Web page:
ON the day State Treasurer Ben Wyatt handed down his first budget, Premier Mark McGowan’s website proclaimed the budget included “a big investment in the Wheatbelt, with a focus on projects that (would) create jobs and opportunities for locals as well as improve important services such as health and education”.
Somehow Minister for Education and Training Sue Ellery failed to get that message and just before Christmas announced the universally unpopular and (by her own admission) rushed decision to close the Schools of the Air and the Moora Residential College among a host of other cuts to the education budget.
The residential college is home to about 15 per cent of the student population of the only senior high school between Geraldton and Perth and includes children from as far away as Meekatharra, Sandstone and Marble Bar.
The Central Midlands Senior High School in Moora provides incentives to entice professional people to live and work in rural WA – where doctors, nurses, teachers, police officers, bankers, farmers and others can raise young families in an inclusive environment, safe in the knowledge that their children can be educated to ATAR level without having to change schools or place of residence.
If Moora loses its residential college it is likely the diminished numbers of enrolled students would see the school downgraded to a district high school which would take students only as far as Year 10.
An independent economic impact assessment commissioned by the Shire of Moora in February found the closure of the college would manifest itself in an estimated $2 million annual economic impact through the direct loss of employment and expenditure in the town and families leaving the area in search of better educational opportunities for their children.
This suggests the most alarming potential of the college closure beginning a vicious, self-reinforcing cycle of decline.
This type of cycle has led to the demise of many small towns across Australia.
Ms Ellery wore the political fallout for the cuts and when he returned to work in January Mr McGowan admitted they had “taken things a bit far” and stood alongside his minister as she apologised publicly for the anxiety and distress caused.
This seemed to becoming a bit of a habit for Mr McGowan when the lead testing in the school drinking water had not been completed before the start of the school year, again backing the Minister for Education and Training, as well as the Education Department director-general Sharyn O’Neill in February while suggesting “someone in the bureaucracy needed a good kick up the pants”.
Ms O’Neill was appointed acting director-general in 2006 and elevated to the position of director-general in 2007, the same year a report of a study by her department into the future placement of Year 7 students determined there were early indications of community anxiety about student well-being.
In rural and remote areas, communities were very concerned about the emotional, social and economic impacts of a change in the setting for Year 7 schooling on the students, their families and the community and that the removal of Year 7 students from some primary settings could have a detrimental effect on the remaining students and local communities.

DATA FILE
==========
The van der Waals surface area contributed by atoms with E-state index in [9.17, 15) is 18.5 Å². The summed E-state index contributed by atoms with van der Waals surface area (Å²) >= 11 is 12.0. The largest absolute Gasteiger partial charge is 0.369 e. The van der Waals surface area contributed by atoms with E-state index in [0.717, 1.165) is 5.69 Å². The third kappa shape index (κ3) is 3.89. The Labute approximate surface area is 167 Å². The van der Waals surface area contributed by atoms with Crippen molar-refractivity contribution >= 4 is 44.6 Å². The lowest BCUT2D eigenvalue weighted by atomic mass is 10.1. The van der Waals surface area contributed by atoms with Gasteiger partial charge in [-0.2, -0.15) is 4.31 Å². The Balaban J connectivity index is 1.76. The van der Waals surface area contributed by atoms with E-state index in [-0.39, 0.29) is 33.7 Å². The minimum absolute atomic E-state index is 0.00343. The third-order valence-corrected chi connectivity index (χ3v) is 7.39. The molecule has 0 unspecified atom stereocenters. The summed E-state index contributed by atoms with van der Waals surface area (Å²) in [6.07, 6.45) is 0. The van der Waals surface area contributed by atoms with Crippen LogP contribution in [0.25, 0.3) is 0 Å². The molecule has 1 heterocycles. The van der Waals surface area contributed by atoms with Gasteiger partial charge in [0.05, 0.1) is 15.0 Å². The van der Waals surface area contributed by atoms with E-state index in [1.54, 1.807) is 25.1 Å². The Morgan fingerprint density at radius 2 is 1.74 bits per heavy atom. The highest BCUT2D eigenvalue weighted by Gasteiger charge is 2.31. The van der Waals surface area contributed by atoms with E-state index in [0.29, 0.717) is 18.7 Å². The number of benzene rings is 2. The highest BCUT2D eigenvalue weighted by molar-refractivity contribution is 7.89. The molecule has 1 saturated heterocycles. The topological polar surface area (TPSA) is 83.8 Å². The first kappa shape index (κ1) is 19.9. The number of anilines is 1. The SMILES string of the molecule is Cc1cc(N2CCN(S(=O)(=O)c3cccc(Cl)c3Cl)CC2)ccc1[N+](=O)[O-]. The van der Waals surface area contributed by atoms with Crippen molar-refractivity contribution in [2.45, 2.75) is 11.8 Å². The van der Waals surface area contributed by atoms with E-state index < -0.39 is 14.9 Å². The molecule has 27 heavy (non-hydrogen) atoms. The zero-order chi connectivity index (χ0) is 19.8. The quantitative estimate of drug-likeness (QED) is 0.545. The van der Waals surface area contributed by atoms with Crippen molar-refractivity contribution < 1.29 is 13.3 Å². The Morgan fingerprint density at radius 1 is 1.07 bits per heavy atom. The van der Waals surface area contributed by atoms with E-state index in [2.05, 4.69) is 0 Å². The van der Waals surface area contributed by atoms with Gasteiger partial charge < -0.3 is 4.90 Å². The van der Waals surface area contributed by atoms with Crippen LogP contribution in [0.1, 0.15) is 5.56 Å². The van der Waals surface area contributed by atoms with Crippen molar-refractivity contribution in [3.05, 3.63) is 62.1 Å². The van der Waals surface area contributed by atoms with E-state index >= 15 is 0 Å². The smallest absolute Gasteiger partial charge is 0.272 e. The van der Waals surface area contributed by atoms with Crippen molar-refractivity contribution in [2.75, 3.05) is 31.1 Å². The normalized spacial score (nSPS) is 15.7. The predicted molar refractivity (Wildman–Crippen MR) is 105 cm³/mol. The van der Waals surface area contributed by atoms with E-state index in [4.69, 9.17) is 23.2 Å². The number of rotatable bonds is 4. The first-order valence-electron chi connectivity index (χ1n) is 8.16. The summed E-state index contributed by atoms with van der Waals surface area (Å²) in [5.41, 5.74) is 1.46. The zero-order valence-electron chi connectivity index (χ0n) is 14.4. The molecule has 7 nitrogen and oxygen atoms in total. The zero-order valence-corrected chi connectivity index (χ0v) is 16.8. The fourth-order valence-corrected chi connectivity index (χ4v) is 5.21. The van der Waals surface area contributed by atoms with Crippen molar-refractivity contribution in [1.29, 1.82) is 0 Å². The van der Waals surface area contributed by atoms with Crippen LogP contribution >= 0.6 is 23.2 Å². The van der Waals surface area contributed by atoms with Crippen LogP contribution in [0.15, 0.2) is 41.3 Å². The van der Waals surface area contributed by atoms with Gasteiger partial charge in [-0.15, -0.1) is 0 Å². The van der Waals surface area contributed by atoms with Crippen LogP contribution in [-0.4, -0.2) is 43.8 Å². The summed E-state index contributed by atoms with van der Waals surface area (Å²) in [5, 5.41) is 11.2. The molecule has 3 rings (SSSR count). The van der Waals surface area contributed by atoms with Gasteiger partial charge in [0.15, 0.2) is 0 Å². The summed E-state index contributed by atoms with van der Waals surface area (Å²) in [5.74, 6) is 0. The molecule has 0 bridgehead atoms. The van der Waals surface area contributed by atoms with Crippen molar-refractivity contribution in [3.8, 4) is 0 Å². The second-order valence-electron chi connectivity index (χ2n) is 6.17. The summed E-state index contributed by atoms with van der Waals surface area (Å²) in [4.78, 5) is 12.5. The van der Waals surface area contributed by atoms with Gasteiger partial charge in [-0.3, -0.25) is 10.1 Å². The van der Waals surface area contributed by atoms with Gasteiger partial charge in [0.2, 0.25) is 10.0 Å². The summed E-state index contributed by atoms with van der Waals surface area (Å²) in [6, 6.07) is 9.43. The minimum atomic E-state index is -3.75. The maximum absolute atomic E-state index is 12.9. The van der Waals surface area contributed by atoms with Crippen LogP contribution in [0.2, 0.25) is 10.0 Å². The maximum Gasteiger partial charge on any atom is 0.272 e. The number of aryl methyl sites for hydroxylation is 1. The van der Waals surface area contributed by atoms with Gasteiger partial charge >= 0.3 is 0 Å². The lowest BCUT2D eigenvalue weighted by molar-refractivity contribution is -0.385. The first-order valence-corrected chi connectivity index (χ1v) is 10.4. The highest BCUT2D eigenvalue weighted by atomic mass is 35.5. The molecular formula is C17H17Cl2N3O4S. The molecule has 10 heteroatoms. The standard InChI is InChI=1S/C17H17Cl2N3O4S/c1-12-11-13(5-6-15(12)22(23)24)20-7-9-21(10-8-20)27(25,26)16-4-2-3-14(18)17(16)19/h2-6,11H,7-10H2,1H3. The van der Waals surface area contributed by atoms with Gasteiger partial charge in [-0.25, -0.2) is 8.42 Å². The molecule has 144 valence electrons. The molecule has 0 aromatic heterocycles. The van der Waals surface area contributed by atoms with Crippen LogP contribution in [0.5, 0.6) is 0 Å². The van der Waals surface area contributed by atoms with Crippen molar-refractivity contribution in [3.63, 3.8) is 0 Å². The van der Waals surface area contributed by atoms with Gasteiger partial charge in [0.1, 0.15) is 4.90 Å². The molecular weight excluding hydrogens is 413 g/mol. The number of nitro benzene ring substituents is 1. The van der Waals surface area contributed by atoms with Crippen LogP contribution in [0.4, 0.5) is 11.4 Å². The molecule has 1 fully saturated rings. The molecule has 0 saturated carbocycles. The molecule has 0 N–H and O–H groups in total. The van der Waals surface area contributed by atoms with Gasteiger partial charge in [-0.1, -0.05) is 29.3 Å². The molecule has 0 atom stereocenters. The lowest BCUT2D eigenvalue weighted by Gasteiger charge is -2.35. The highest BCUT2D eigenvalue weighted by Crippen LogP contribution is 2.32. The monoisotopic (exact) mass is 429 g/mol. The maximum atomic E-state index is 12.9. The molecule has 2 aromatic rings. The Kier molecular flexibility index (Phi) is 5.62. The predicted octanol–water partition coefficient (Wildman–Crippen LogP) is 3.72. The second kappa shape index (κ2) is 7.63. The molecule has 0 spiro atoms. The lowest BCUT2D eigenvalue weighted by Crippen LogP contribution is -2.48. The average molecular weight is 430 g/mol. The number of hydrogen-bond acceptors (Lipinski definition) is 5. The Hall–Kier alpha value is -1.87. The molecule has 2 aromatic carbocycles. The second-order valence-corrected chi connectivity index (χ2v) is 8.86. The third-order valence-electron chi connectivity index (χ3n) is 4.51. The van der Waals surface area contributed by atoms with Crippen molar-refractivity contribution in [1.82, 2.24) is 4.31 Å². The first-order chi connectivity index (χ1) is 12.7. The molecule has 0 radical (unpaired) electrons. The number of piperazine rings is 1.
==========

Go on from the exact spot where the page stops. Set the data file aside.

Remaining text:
Significantly the study concluded there was “no evidence at either the State or national levels that outcomes improve when Year 7 students are in secondary settings”.
To his credit, during a short stint as Minister for Education and Training, Mr McGowan abandoned the proposal to relocate Year 7s, only to see it resurrected by Dr Liz Constable soon after she was appointed Minister for Education in Colin Barnett‘s ministry, announcing in 2012 that Year 7s would be attending high school from 2015.
Despite the declared aim of Ms O’Neill’s much-vaunted Classroom First Strategy “to get rid of uniformity and the one size fits all” approach and efforts to “find smarter ways of ensuring our students are not disadvantaged by their location”, assurances that the department would “only be adopting programs and methods that have a proven track record of effectiveness” seem to have been ignored as the program was implemented by the Liberal/National government amid mounting opposition including protests by disaffected parents on the steps of Parliament.
Ms O’Neill was also chief executive officer of the Country High School Hostels Authority for many years until the authority was recently subsumed within the Department of Education and Training.
Taken together, the Year 7 change and the Moora college closure are a serious blow to the future of education in country WA, and particularly the Wheatbelt.
An examination of schools with less than 100 students enrolled in the Mid West and Wheatbelt education regions in May showed there were 43 public schools with 45 or fewer students enrolled which might be considered at risk of closure if enrolments continue to spiral downwards.
Official records reveal a decline of four per cent per year in total student numbers in the five years since it was announced that Year 7s would be relocated to secondary school.
No wonder parents are alarmed.
With budget repair virtually assured by the largesse of Federal Liberal and Labor leaders in their scramble to win votes in forthcoming by-elections, Mr McGowan should make a bold promise to keep the Moora Residential College open for at least the next five years.
Such an announcement would provide staff and students and their families as well as Central Midlands businesses and residents with reasonable certainty in making plans for the medium term.